It should be noted, though, that this is not the complete 76 track OST. This soundtrack consists of 38 tracks across two CDs, with a third disc that is not music, but rather a drama CD. And that is the big flaw in this soundtrack. The music is excellent, but I want all of it. Honestly, I don't care about the drama CD. Maybe if I understood spoken Japanese beyond an elementary-school level I would enjoy the drama CD more, especially since I enjoy old-timey radio shows and that type of thing, but as it stands, I would have preferred that disc to hold more music.

Now that that little tantrum is out of the way, let's turn to the music we do have here. In keeping with Suikoden tradition, the music is fantastic. The instrumentation is crisp, and the compositions reflect a variety of moods, locations, and scenarios. The music is in the classical style that brings fantasy RPGs to life, featuring Irish sounding pieces, Mediterranean sounding pieces, and many other kinds of world music and cultural influences say hello in this soundtrack.

Since Suikoden is not bubblegum fairy unicorn fantasy, but rather a grittier, down to earth fantasy that showcases war and conflict from a more believable perspective (i.e. instead of 5 kids saving the world from peril, Suikoden has players amass their own 108 member army), the music is heady. Even the breezier tunes have a grounded quality to them and don't feel light, airy, or fluffy.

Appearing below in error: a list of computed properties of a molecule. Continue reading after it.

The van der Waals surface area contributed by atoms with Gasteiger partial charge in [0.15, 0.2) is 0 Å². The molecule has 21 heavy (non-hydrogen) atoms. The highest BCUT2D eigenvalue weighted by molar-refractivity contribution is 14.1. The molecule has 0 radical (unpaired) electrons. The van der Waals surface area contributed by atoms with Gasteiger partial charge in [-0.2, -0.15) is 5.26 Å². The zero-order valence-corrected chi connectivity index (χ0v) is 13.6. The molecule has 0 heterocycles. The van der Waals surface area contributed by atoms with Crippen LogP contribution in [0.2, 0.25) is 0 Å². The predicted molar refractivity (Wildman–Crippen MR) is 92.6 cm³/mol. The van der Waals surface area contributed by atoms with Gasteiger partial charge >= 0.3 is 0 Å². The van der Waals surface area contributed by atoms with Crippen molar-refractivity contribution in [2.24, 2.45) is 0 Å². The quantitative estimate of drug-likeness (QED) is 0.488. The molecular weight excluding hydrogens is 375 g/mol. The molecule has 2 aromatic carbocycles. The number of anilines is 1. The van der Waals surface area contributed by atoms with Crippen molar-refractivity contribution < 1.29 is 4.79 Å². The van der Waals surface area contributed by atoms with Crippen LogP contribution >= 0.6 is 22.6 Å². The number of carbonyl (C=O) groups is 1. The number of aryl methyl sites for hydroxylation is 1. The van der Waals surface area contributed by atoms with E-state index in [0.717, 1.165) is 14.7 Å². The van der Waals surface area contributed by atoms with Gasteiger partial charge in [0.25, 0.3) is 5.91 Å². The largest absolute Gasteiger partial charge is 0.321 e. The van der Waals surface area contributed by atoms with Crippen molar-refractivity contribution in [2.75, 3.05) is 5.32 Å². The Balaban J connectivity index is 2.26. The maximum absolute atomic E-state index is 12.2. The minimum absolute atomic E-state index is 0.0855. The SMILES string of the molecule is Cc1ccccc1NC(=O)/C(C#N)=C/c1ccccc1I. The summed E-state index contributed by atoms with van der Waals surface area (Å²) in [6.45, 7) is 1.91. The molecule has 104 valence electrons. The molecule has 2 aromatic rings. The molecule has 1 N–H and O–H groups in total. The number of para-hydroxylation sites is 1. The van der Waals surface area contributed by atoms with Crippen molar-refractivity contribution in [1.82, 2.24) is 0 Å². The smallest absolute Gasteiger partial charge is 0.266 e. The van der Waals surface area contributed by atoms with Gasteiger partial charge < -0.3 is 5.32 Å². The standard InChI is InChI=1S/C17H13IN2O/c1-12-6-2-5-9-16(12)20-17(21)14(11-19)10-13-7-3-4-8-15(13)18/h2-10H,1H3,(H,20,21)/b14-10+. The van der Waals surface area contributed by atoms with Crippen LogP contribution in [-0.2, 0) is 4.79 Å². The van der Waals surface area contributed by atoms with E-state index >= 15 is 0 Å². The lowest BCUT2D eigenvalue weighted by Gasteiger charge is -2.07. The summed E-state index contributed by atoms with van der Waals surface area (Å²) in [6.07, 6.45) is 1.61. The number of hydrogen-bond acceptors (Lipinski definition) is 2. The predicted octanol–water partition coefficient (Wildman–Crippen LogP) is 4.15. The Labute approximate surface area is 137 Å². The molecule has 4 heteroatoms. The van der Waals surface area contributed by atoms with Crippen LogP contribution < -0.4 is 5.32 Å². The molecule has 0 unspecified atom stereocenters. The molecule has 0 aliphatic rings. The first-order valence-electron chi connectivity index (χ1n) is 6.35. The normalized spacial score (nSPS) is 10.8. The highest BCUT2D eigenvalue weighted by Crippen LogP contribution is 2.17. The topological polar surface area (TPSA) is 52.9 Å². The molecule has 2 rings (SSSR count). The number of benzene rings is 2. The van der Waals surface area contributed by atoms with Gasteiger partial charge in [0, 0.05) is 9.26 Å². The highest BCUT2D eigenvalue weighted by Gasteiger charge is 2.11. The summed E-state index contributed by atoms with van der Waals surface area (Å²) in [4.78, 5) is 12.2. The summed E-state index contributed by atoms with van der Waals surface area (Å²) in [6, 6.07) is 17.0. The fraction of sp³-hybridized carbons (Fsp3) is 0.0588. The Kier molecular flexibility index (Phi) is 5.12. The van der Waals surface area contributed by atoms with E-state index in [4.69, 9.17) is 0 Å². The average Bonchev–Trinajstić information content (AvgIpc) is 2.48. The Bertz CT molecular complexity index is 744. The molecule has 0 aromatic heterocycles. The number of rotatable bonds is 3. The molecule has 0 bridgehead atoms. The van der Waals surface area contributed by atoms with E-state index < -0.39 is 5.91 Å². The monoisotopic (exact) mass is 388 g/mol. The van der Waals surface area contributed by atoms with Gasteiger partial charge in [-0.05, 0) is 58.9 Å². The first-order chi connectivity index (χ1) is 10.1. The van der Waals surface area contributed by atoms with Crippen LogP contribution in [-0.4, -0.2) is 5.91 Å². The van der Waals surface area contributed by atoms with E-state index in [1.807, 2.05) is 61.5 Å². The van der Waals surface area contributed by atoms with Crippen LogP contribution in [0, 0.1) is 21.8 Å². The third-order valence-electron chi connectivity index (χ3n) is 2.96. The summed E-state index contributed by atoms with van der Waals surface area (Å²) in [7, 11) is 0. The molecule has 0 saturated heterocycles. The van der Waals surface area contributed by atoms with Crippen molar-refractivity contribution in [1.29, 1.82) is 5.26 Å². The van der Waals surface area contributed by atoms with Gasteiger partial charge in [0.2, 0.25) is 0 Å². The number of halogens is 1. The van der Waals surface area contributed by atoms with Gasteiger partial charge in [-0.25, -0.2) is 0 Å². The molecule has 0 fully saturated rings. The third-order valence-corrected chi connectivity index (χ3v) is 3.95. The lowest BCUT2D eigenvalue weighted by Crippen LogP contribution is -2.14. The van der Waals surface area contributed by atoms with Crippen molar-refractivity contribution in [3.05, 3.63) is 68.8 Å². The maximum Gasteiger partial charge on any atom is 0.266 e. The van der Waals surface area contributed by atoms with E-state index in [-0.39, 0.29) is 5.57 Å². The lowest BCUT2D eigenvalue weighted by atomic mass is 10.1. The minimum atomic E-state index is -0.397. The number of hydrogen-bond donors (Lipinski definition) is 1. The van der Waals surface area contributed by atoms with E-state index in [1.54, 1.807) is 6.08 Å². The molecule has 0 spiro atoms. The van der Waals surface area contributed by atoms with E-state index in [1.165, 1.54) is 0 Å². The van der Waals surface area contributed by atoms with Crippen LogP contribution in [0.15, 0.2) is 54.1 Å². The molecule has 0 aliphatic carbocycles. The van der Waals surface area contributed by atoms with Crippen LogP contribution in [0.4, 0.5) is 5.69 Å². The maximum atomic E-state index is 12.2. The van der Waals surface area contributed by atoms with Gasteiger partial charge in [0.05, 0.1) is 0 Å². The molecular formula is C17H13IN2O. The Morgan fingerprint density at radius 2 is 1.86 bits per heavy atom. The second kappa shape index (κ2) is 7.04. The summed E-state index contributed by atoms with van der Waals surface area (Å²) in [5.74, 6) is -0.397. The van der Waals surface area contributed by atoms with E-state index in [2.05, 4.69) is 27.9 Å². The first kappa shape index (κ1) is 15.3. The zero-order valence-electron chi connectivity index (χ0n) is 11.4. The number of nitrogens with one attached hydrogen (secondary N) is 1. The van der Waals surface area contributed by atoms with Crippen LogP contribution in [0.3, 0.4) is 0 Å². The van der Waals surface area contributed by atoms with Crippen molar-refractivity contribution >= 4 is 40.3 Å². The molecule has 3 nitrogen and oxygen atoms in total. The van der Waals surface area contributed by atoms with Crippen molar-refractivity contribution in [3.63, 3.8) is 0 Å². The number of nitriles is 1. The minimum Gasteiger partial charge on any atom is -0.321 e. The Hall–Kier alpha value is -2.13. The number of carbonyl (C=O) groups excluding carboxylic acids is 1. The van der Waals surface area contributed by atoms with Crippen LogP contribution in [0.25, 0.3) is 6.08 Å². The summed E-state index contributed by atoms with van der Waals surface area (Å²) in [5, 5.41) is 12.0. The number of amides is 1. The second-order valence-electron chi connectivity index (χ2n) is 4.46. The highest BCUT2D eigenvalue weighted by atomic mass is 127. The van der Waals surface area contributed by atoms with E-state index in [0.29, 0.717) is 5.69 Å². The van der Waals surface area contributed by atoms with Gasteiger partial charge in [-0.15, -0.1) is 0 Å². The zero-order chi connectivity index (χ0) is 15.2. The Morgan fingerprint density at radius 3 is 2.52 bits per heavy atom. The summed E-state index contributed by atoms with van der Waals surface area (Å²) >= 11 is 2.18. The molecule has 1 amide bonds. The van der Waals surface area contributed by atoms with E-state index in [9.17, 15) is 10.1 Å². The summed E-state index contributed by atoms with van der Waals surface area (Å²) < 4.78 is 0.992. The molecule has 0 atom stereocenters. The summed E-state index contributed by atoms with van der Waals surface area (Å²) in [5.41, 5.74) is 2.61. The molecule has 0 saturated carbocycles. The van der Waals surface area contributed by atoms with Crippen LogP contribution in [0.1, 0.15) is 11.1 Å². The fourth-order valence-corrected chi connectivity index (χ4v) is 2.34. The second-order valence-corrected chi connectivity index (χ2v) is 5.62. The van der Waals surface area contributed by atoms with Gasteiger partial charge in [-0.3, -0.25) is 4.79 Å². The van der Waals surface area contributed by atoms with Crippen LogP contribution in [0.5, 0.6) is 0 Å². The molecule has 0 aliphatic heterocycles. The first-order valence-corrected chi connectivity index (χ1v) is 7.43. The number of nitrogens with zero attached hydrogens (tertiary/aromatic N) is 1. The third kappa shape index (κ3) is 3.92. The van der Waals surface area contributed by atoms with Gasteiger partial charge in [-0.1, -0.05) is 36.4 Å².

The title theme is simply beautiful and makes me want to just linger at the title screen for a while before pressing start. Of course, pressing start yields a treasure trove of great music as well, including classic Suikoden pieces like the name input music. In fact, the first disc as a whole features the themes from the game that players are most familiar with, such as the overland theme, the standard battle theme, various headquarters themes, menu themes, and other music players probably hear often during the game.

The second disc reflects the diversity of Suikoden's world with various town themes reflecting the different cultures of different places, be it the port city or the craftsmen's village. Since the second disc is akin to the second chapter in the hero's journey, this is when the world opens up and crises start to rear their ugly heads. Indeed, there are some dramatic "crisis" pieces and some additional boss battle themes. I like when games feature multiple boss and battle themes, so this gets a plus in my book. As good as the boss and battle themes are, however, my favorite music is still the music outside of battle. I especially the great variety among the location themes.

And this is why I am left wanting more. The music here only reflects the first couple of chapters in the game, and after the journey this music started me on, I'm met with that dreaded "tune in next time" screen following a cliff hanger. So, although the music here excels in true Suikoden fashion, I simply cannot recommend this soundtrack, because it's incomplete. I only have half the game's music here and the drama CD is a poor consolation prize in place of the other half of the music. When music is this good, I want ALL of it!

Reviewed by: Neal Chandran